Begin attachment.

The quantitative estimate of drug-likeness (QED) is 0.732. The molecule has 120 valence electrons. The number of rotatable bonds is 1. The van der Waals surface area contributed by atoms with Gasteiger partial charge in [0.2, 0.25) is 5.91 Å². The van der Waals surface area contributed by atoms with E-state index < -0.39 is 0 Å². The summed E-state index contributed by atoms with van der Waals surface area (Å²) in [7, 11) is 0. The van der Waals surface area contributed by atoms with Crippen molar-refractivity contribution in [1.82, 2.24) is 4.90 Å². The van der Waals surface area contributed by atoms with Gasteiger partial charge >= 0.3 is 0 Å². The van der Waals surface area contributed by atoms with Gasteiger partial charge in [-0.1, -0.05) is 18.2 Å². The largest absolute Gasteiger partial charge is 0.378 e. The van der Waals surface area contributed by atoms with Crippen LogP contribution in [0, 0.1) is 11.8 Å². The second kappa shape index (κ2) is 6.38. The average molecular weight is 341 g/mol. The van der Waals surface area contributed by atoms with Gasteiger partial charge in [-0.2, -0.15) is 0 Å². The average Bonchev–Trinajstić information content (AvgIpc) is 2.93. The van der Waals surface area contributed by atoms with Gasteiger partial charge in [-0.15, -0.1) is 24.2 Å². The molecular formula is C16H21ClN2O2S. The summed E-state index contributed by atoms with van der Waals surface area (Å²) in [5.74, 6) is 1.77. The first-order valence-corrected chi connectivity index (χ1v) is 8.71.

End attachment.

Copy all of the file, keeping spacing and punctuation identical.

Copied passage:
The quantitative estimate of drug-likeness (QED) is 0.732. The molecule has 120 valence electrons. The number of rotatable bonds is 1. The van der Waals surface area contributed by atoms with Gasteiger partial charge in [0.2, 0.25) is 5.91 Å². The van der Waals surface area contributed by atoms with E-state index < -0.39 is 0 Å². The summed E-state index contributed by atoms with van der Waals surface area (Å²) in [7, 11) is 0. The van der Waals surface area contributed by atoms with Crippen molar-refractivity contribution in [1.82, 2.24) is 4.90 Å². The van der Waals surface area contributed by atoms with Gasteiger partial charge >= 0.3 is 0 Å². The van der Waals surface area contributed by atoms with Gasteiger partial charge in [-0.1, -0.05) is 18.2 Å². The largest absolute Gasteiger partial charge is 0.378 e. The van der Waals surface area contributed by atoms with Crippen LogP contribution in [0, 0.1) is 11.8 Å². The second kappa shape index (κ2) is 6.38. The average molecular weight is 341 g/mol. The van der Waals surface area contributed by atoms with Gasteiger partial charge in [-0.2, -0.15) is 0 Å². The average Bonchev–Trinajstić information content (AvgIpc) is 2.93. The van der Waals surface area contributed by atoms with Gasteiger partial charge in [-0.15, -0.1) is 24.2 Å². The molecular formula is C16H21ClN2O2S. The summed E-state index contributed by atoms with van der Waals surface area (Å²) in [5.74, 6) is 1.77. The first-order valence-corrected chi connectivity index (χ1v) is 8.71.